Bilderberg. It's a name that strikes fear into your heart. You can almost imagine Count Bilderberg, with his monocle, and his white cat, scheming with his minions how to implement the New World Order. You can see them clearly, lounging in well-upholstered armchairs, smoking cigars and sipping whisky, as they listen to a seminar on How To Utterly Crush And Enslave The British People, before heading out onto the wide patio overlooking the sea for a bite of tapas prior to attending the lecture on How To Bankrupt The World And Gain Absolute Mastery Over Everybody In It.
Well, that's what they're like, aren't they, Bilderberg conferences? Leastways it's much more scary to imagine that's what they're like.
It's not a bit like that, of course. That's just how paranoid bloggers imagine it. The reality is far more banal. When you arrive, you just find a lot of self-important politicians making a few vacuous speeches to each other. Sorry to disappoint you. And Bilderberg was not the name of some Count: it was the name of the hotel in Holland where the first conference took place.
All the same, it never used to happen. Politicians mostly stayed in their own countries, and seldom ventured out of them for long. If they met up with leaders of other countries, it was for 'talks'. The 'talks' were very formal, and when they were concluded there would be a 'statement' saying that France and Botswana had agreed a hydroelectric power plant or something, and after the formal photos they'd all get in their planes and fly back to their own countries, and to their homes in the counties or departments of those countries.
But now we have a new political culture, where politicians regularly fly into a Bilderberg Conference or a G7 conference, and they mingle together, drinking and smoking and eating cocktail sausages. And it's all a bit gossipy. Is Henry Kissinger coming this year? I do hope Peter Mandelson isn't coming; he spilt his drink all over the kebabs last year. Are the Russians going to bring some of that wonderful vodka we had back then? It's a high society where everybody knows everybody else. You almost think that Jack Kennedy might stroll in, with Marilyn Monroe on his arm.
And as you talk over drinks, and over dinner, and in seminars, you all gradually get to know each other. Together you become an elite society of world leaders. And you come to see eye to eye with each other, and you agree that Something Must Be Done about Global Warming. Have a chat with Al about it. He's in the corner over there, talking to Angela and Nicolas.
Back at home, your identity was that of a lowly minister or advisor doing what was mostly a tedious job. You were nobody much. But here, in this informal setting, you're among global superstars, the masters of the universe, the movers and shakers of the world. You can conclude a deal on the global coffee trade, and then pop another pork chipolata in your mouth. It's an exhilarating experience. It brings a rush of blood. You begin to feel like you're somebody important. You really do.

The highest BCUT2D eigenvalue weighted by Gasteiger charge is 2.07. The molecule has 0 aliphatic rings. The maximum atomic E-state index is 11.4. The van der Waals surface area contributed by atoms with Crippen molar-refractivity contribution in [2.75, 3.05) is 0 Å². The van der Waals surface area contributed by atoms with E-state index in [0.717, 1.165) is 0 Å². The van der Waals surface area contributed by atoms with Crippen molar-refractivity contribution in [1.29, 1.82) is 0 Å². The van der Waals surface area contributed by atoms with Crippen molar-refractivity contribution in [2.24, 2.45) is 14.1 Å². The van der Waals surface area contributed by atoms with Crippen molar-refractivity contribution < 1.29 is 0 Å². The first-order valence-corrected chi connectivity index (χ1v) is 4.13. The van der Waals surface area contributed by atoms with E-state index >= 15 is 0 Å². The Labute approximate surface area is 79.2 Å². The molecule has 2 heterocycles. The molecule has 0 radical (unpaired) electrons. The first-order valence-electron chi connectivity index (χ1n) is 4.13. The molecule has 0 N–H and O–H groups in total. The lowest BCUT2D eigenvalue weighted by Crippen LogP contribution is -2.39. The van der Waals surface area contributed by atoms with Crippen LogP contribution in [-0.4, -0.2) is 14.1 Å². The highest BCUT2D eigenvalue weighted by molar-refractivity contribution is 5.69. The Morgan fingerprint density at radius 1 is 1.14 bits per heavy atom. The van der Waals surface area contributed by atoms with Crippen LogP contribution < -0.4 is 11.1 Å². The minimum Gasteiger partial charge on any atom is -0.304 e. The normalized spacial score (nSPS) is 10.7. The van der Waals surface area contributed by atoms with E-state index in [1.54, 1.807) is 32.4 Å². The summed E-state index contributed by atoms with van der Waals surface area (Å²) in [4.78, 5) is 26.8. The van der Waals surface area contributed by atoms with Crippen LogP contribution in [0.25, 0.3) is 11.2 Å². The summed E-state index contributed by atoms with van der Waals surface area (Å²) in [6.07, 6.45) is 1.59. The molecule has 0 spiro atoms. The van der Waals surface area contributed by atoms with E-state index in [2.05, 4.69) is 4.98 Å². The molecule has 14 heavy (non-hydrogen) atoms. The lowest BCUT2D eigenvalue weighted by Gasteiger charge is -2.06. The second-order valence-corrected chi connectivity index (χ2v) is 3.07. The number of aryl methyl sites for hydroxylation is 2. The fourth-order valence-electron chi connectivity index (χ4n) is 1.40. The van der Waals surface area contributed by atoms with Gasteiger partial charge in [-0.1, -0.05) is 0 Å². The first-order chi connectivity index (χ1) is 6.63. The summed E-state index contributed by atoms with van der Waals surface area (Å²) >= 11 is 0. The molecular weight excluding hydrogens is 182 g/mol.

And then you attend one of the charismatic Professor Pocoloco's talks on 'The Challenge of World Leadership'. And Pocoloco says that world leaders must live up to their name. They must be leaders. They must be bold. They must seize the time. They must set out to Change The World. For The Better, obviously. And it fires your imagination. It fires it almost as much as Carol fired it in the back row of the Hackney Odeon.
'How?' you ask. And Pocoloco replies that you can, for example, ban smoking. Everywhere. All over the world. That's what true leadership is, he says. That's what being bold is. It would save millions of lives. It would improve air quality. It would make life better for everybody.
And you'd never had thoughts like this. You'd just been trying to balance the budget for the road network. You'd never entertained these sorts of bold visions of progressive leadership. You'd never thought you might be a Man of Destiny. You were just hoping to retire one day with a good pension.
'What else might we do?' you ask. Simples, says Pocoloco. Once you've banned smoking, then you ban drinking too. It would save millions of lives. It would make life better for everybody. People would live much more productive lives.
'And what else?' somebody else asks from the back of the conference room. And Pocoloco says that you get people to eat less and exercise more. It would save millions of lives. It would make for a super-fit and healthy and productive work force. No need for trains either; people would run 20 or 30 miles to work every morning. And everybody would be happy. They'd be smoke-free and alcohol-free and physically fit and they'd all have big permanent smiles on their faces. And they'd thank you for it. They couldn't have done it without your nudging. They might even raise a statue of you. You. George Potter: MP, of Fiddlesticks and Tossingham.
And you listen as Pocoloco sketches out his compelling vision of life in the New World. You go round the world deposing dictators and bringing democracy and No Smoking. And he sketches before you a tantalising vision of a green, carbon-free world full of vegetarian joggers and wall-to-wall windmills. And deep in your heart you're sure it makes sense. The conviction grows and swells within you.
And before you know it, you've signed up to the whole package. The smoking bans. The lifestyle modification. The 'nudging'. The windmills. Cap and trade. The lot.
And you actually do sign. The UN Framework Convention on Tobacco Control is over in the corner next to the pilau rice and lentils. And the Framework Protocol on Windmill Development is next to the sushi and the bean sprouts. Don't forget to clip the gold pen back onto the cover.
And on the way out, as you brush past Humphrey Bogart and Jimmy Dean, you come across a man in evening dress, with a monocle, and a white cat. And he shakes your hand and smiles and says,
'Thank you for selling me your soul'.